Knowing the risk factors for prostate cancer can help you determine if and when you want to begin prostate cancer screenings. The main risk factors include:
- Age. As you get older, your risk of prostate cancer increases. After age 50, your chance of having prostate cancer increases substantially.
- Race or ethnicity. For reasons that aren't well understood, African-American men have a higher risk of developing and dying of prostate cancer.
- Family history. If a close family member — your father or brother — has prostate cancer, your risk of the disease is greater than that of the average American man.
- Diet. A high-fat diet and obesity may increase your risk of prostate cancer. Researchers theorize that fat increases production of the hormone testosterone, which may promote the development of prostate cancer cells.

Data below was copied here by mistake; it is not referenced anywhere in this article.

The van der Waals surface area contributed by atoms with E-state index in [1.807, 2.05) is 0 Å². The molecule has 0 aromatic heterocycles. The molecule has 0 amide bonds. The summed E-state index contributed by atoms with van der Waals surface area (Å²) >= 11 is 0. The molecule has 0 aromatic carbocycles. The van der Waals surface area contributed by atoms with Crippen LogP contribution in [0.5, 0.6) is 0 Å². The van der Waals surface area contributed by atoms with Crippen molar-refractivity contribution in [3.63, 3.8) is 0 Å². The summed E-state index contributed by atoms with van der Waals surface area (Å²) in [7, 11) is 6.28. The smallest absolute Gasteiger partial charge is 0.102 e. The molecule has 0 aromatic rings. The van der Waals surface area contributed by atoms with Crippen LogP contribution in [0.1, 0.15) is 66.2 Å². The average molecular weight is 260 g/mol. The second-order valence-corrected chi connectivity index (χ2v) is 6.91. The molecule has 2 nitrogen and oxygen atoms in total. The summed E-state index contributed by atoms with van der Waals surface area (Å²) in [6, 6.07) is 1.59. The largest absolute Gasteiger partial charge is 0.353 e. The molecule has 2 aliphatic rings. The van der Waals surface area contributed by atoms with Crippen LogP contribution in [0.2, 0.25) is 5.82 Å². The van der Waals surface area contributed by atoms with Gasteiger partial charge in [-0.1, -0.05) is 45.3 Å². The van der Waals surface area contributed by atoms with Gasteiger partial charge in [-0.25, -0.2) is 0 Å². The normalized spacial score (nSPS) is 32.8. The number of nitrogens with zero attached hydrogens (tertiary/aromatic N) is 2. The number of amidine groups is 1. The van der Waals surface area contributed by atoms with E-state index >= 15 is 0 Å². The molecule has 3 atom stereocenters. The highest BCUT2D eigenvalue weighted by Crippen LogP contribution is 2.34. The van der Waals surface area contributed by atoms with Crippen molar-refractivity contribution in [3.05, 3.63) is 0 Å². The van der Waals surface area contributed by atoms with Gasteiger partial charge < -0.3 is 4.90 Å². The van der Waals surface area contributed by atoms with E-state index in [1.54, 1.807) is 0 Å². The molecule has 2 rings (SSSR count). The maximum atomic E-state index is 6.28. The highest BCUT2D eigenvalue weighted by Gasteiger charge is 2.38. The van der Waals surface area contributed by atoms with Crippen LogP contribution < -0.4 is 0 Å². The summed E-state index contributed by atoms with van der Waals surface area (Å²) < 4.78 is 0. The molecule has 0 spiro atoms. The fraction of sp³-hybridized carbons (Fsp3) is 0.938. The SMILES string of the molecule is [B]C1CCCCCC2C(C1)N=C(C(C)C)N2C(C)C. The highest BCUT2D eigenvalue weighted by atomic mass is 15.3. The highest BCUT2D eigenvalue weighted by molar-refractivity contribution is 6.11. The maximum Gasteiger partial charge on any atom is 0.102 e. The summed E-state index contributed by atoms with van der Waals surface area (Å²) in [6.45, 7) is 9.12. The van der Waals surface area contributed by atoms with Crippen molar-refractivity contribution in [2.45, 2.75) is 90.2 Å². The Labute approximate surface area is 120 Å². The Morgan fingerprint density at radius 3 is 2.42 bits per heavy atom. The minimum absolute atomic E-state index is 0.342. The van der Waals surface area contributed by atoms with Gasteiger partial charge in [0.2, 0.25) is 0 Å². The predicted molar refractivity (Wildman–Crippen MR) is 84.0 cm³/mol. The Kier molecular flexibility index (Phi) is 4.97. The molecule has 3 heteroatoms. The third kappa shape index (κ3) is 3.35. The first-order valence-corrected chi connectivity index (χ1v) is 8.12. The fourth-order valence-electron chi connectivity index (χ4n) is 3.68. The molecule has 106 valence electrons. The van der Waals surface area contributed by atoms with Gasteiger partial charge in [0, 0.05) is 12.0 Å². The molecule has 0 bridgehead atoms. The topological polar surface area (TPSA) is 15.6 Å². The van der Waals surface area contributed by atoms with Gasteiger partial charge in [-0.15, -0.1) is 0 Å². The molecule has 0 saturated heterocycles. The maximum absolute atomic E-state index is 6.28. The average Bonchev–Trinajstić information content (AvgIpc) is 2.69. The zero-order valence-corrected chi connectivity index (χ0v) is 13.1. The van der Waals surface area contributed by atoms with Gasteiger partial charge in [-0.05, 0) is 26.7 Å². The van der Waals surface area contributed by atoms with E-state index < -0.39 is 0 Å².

- Surgery to become infertile (vasectomy). Although some studies suggest that men who've had a vasectomy are at increased risk for prostate cancer, no conclusive evidence to support such research has been found.
- High levels of testosterone. Because testosterone naturally stimulates the growth of the prostate gland, men who have high levels of testosterone, such as those with hypogonadism or men who use testosterone therapy, are more likely to develop prostate cancer than are men who have lower levels of testosterone. Long-term testosterone treatment could cause prostate gland enlargement (benign prostatic hyperplasia). Also, doctors are concerned that testosterone therapy might fuel the growth of prostate cancer that is already present.